Siuda Baba. How a tale about a ‘pagan’ Slavic Priestess survived in Polish folklore

‘Siuda Baba’, drawing by Jerzy Panek, 1958.

Siuda Baba, a person appearing on the Easter Monday in only a few villages in southern Poland, is a great example of how bits of the informations about the old religions and customs were carried on by rural communities over the long centuries and how they survived in a form of local folklore traditions.

This custom can be still observed in the town of Wieliczka and a few neighbouring villages, notably in the village of Lednica Górna where it most likely originated from and where it’s still recreated every year on the Easter Monday – the day of Śmigus Dyngus or Lany Poniedziałek (Wet Monday). It’s connected to the old pre-Christian Slavic religion and the Slavic spring rites.

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Straw as a ‘magickal barrier’, and other Christmas decorations from Polish folklore

In the old times there were no Christmas trees in the Polish houses. They became widespread only in the first half of the 20th century, but were not in use in most of the rural households of the central, southern or eastern Poland as late as before the World War 2. At first, the decorated Christmas trees started coming to the Polish houses around the late 18th century, first appearing in the houses of protestants, and then being adopted by the Polish townspeople and the upper classes. Eventually, the Christmas Trees came with so-called ‘commercialization’ of Christmas in the 20th century – just like in the other countries celebrating the holidays around the world. What did the Polish people prepare to decorate their houses before that?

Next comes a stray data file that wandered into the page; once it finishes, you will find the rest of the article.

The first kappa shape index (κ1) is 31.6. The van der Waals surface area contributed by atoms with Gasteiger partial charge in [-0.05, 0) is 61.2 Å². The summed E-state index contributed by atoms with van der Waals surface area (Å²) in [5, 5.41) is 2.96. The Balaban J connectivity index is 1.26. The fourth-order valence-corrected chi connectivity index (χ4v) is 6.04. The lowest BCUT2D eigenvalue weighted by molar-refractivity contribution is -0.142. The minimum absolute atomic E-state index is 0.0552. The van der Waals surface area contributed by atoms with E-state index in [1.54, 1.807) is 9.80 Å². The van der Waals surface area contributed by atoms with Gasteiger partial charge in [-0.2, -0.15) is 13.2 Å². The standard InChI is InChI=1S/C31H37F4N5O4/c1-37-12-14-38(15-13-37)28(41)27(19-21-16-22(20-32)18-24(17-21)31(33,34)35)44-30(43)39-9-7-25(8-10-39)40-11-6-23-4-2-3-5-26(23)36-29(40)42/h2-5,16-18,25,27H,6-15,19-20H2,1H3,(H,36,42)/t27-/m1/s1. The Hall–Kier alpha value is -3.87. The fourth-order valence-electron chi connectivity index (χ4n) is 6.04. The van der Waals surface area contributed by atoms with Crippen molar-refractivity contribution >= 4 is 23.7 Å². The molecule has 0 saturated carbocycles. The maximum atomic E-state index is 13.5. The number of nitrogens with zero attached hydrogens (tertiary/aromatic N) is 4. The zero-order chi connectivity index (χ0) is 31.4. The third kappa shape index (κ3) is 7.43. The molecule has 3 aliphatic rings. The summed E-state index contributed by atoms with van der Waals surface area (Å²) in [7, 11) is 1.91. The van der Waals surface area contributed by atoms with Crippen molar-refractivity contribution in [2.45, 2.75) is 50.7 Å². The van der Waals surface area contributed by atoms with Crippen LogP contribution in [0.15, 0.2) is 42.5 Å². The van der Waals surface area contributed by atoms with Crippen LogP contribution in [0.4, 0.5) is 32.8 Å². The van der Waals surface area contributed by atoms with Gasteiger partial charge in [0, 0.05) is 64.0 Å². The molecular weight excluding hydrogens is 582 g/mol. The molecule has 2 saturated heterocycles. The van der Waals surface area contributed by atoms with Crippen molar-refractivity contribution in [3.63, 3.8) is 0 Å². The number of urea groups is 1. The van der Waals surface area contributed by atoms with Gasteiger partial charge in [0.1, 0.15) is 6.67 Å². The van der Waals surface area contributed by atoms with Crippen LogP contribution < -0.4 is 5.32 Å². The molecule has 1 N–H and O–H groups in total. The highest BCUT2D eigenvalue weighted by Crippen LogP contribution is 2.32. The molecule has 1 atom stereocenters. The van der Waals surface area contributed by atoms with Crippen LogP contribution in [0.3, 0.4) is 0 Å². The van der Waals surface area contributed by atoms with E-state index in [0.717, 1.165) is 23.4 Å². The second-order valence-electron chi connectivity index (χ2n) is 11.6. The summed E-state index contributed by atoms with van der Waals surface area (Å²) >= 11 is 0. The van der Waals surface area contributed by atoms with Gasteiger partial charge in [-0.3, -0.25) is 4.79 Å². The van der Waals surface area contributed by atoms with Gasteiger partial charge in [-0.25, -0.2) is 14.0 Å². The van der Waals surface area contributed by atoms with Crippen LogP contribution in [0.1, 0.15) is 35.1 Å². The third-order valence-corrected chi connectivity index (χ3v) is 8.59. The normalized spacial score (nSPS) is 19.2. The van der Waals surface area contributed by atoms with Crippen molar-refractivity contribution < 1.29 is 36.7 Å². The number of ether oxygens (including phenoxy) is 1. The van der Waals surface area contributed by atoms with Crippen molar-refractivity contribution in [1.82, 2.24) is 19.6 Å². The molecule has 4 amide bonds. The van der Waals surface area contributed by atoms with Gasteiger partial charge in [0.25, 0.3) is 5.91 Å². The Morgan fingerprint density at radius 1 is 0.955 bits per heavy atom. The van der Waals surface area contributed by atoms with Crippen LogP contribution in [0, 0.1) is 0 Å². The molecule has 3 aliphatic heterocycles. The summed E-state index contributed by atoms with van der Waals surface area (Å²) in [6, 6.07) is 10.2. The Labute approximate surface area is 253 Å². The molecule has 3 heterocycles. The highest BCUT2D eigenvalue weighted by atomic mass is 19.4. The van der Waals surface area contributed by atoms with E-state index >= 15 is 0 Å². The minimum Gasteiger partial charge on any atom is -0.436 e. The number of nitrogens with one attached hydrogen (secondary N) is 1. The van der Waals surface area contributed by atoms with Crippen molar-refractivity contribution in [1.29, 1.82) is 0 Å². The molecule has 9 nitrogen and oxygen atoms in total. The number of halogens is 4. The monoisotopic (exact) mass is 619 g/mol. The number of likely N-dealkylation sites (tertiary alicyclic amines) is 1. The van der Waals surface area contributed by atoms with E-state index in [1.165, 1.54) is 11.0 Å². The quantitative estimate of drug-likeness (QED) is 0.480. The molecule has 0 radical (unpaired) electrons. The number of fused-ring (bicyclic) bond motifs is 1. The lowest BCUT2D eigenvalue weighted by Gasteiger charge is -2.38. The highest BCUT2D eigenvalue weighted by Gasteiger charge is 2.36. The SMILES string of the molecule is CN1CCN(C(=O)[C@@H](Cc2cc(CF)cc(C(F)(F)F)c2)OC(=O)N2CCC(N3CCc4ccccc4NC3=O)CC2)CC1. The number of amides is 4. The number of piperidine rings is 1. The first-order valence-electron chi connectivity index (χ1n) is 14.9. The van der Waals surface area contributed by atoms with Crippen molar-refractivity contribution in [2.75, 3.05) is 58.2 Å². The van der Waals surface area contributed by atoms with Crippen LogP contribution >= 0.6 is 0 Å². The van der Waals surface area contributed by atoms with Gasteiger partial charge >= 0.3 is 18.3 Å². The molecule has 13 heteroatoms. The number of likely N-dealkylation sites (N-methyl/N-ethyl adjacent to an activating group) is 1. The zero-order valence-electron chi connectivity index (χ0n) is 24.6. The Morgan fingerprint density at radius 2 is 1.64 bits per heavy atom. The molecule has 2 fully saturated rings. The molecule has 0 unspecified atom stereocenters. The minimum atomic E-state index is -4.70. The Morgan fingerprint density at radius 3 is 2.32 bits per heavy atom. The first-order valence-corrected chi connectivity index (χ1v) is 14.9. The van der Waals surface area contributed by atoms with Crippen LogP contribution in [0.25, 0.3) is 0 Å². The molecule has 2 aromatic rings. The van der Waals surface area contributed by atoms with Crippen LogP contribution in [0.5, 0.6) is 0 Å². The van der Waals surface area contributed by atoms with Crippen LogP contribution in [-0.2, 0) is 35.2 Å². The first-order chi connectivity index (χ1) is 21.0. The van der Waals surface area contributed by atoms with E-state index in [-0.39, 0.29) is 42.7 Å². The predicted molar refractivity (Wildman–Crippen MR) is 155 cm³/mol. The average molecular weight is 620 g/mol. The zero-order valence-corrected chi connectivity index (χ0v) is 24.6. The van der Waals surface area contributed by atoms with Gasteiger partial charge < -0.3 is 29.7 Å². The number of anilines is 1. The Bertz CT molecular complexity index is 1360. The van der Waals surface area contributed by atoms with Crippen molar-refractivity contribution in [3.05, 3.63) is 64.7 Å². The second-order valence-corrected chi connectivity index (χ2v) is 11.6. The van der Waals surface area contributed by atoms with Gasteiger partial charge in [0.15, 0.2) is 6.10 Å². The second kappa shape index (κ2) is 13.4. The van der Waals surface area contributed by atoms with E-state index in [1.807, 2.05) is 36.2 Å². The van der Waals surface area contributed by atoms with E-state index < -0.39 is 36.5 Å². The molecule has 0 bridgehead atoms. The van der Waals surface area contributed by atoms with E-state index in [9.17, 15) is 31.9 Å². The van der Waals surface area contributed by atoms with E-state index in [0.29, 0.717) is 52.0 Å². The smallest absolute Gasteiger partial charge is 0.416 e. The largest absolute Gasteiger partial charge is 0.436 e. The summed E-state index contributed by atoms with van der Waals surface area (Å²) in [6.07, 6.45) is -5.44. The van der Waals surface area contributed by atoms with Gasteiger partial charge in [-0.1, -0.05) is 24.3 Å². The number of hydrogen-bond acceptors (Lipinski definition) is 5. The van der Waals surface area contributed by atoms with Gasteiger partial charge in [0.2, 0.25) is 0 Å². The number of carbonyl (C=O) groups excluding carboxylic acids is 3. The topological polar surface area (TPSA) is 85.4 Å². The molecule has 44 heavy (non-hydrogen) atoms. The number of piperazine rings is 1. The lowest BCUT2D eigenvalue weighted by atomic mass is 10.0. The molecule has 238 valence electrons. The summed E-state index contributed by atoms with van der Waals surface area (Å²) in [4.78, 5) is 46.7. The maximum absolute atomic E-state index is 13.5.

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Star symbolism and Christmas gift-bringers from Polish folklore

Poland: Gwiazdor (Star-Man or Man from the Stars) and Gwiazdka (Star-Woman or Little Star)
Gwiazdor and Gwiazdka on an illustration published by weneda.net

Today I’d like to introduce you to two mysterious characters from Polish folklore, and to a few other elements related to pre-Christian Slavic celebrations of the winter solstice and the later season of carnival. Informations about them survived in local folk customs, to be precise in Christmas rites called in Polish kolędowanie or kolęda (known in English as Slavic caroling).

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Day of the Divine Mother of Herbs

Poland: Day of the Divine Mother of the Herbs. A lost painting by Witold Pruszkowski (1846-1896).
Poland: Day of the Divine Mother of the Herbs. A lost painting by Witold Pruszkowski (1846-1896).

August 15th – the day of the Assumption of Mary – is commonly celebrated in Poland as a day dedicated to the Divine Mother of Herbs (Matka Boska Zielna). It’s one of the many holidays of the Christian Holy Mother which resulted in a process of syncretism with much older beliefs rooted in the old-Slavic Faith.